Class 7 History
It was a big challenge for any ruler in the Middle Ages to rule a territory as large and diverse as the Indian subcontinent. The Mughals were the pioneers in building an empire for a long period of time, contradicting their predecessors who ruled only for short periods of time. They expanded their kingdom from the latter half of the sixteenth century from Agra and Delhi to almost all parts of the subcontinent in the seventeenth century. Their structures of administration and ideas of governance had a place even after their reign was over. In other words, they left a political legacy that even the succeeding leaders of the subcontinent could not ignore.
Two great lineages of rulers were the ancestors of the Mughals. From their maternal side they were the descendants of Genghis Khan (who died in 1227) who ruled the Mongol tribes, China and Central Asia. From their paternal side they were the descendants of Timur who ruled Iraq, Iran and modern-day Turkey. Timur died in the year 1404. They did not like to be called Mughal or Mongol. The reason for this is that Genghis Khan's memory was associated with the massacre of innumerable people. It was also associated with Uzbegs, their Mongol competitors. However, they were proud to be in the lineage of Timur, to some extent because of his capture of Delhi in 1398. They celebrated their genealogy pictorially, with each ruler getting a picture made of Timur and himself.
Babar (1526 – 1530) was the first Mughal emperor. He succeeded the throne of Ferghana in 1494, at the age of 12. But another Mongol group (the Uzbegs) attacked and forced him to leave the ancestral throne. He wandered for many years and then seized Kabul in 1504.
Succession traditions of the Mughals: The succession tradition of Mughals was not that of primogeniture. Instead, they followed the Mughal and Timurid custom of coparcenary inheritance. In primogeniture, the eldest son inherits his father's estate. In coparcenary, the inheritance is divided amongst all the sons.
The Mughals campaigned constantly against rulers who did not accept their authority. With a rise in their power, many rulers voluntarily joined them, e.g. the Rajputs. Many Rajputs married their daughters into Mughal families. This enabled them to secure high positions. However, many Rajputs resisted the Mughals as well.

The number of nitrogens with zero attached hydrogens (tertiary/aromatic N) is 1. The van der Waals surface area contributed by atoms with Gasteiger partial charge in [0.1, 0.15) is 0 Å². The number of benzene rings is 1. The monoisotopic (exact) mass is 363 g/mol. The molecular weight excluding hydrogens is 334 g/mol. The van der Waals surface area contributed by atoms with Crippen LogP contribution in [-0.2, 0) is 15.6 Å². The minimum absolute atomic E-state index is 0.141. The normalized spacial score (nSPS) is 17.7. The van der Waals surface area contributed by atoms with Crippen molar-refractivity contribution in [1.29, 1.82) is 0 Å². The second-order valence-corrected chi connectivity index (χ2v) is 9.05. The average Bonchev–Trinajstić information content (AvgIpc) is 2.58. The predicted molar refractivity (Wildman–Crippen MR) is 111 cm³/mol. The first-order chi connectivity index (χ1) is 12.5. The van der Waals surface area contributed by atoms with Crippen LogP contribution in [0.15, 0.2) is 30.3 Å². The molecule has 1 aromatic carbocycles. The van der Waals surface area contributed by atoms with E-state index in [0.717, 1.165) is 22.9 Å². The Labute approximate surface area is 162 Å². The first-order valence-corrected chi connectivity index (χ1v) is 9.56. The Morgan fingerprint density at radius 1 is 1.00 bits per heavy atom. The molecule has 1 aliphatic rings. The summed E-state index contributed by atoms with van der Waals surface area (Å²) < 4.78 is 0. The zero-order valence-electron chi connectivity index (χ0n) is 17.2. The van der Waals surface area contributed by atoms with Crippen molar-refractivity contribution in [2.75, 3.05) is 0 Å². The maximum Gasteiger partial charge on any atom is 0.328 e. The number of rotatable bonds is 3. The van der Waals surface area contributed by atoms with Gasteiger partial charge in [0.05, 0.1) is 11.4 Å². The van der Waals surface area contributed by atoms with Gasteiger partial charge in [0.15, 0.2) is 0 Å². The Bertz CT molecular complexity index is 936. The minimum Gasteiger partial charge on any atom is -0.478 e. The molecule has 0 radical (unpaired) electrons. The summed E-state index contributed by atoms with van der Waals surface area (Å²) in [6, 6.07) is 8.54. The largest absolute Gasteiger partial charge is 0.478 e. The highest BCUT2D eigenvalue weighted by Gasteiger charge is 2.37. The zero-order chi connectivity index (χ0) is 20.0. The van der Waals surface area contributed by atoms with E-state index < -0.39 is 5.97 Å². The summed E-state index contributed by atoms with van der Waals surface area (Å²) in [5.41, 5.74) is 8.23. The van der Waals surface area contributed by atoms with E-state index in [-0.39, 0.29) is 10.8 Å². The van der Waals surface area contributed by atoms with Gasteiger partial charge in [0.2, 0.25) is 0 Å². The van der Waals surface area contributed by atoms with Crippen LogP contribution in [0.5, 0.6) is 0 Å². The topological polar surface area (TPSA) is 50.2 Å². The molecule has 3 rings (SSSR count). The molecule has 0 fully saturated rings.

Opponents of Mughals: For a long time the Sisodiya Rajputs refused to accept the authority of the Mughals. They were defeated by the Mughals but were not humiliated by them. They were given their lands (watan) back as assignments (watan jagirs). Mughals followed the principle of defeating but not humiliating. This was the main reason for helping them to extend their influence over many kings and chieftains. But Shivaji was humiliated by Aurangzeb, which was contrary to the norms of the Mughals.
With the expansion of the empire, the Mughals recruited diverse bodies of people. What began as a small nucleus of Turkish nobles (Turanis) expanded to include Iranians, Indian Muslims, Afghans, Rajputs, Marathas and other groups. The Mughals enrolled these people as mansabdars.
This term refers to an individual who holds a mansab which means a position or rank. It was a grading system for fixing rank, salary and military responsibilities.
A numerical value (known as zat) was used to determine the rank and salary of a mansabdar. A higher zat meant a higher rank in the court. It also meant a higher salary.
Duties of Mansabdar: Their military responsibilities included maintaining a specified number of sawar or cavalrymen. Their duties towards cavalrymen were as follows:
Rights of Mansabdar: They received their salaries as revenue assignments called jagirs which were somewhat like iqtas. Most of them did not reside in or administer their jagirs, unlike muqtis. They only had rights to the revenue of their assignments. The revenue was collected by their servants. The mansabdars themselves served in other part of the country.
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